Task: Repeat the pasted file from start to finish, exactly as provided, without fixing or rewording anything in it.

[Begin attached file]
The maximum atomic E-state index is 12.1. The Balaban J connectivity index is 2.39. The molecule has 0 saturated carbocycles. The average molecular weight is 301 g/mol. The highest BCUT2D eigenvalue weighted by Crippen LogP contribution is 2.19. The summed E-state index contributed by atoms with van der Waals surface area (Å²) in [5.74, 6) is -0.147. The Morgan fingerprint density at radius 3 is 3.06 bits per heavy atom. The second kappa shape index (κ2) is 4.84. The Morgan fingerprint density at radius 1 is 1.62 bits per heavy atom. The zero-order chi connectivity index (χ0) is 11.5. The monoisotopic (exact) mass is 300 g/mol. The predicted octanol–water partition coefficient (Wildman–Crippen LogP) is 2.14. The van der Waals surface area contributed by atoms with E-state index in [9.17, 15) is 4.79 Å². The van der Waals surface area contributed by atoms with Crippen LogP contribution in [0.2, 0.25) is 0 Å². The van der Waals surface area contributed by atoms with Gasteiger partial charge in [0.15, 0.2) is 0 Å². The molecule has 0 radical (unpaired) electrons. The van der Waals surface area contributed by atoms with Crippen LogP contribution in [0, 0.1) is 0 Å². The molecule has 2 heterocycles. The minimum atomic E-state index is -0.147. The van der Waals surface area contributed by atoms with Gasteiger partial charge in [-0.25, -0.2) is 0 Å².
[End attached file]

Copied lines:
The maximum atomic E-state index is 12.1. The Balaban J connectivity index is 2.39. The molecule has 0 saturated carbocycles. The average molecular weight is 301 g/mol. The highest BCUT2D eigenvalue weighted by Crippen LogP contribution is 2.19. The summed E-state index contributed by atoms with van der Waals surface area (Å²) in [5.74, 6) is -0.147. The Morgan fingerprint density at radius 3 is 3.06 bits per heavy atom. The second kappa shape index (κ2) is 4.84. The Morgan fingerprint density at radius 1 is 1.62 bits per heavy atom. The zero-order chi connectivity index (χ0) is 11.5. The monoisotopic (exact) mass is 300 g/mol. The predicted octanol–water partition coefficient (Wildman–Crippen LogP) is 2.14. The van der Waals surface area contributed by atoms with E-state index in [9.17, 15) is 4.79 Å². The van der Waals surface area contributed by atoms with Crippen LogP contribution in [0.2, 0.25) is 0 Å². The van der Waals surface area contributed by atoms with Gasteiger partial charge in [0.15, 0.2) is 0 Å². The molecule has 0 radical (unpaired) electrons. The van der Waals surface area contributed by atoms with Crippen LogP contribution in [0, 0.1) is 0 Å². The molecule has 2 heterocycles. The minimum atomic E-state index is -0.147. The van der Waals surface area contributed by atoms with Gasteiger partial charge in [-0.25, -0.2) is 0 Å².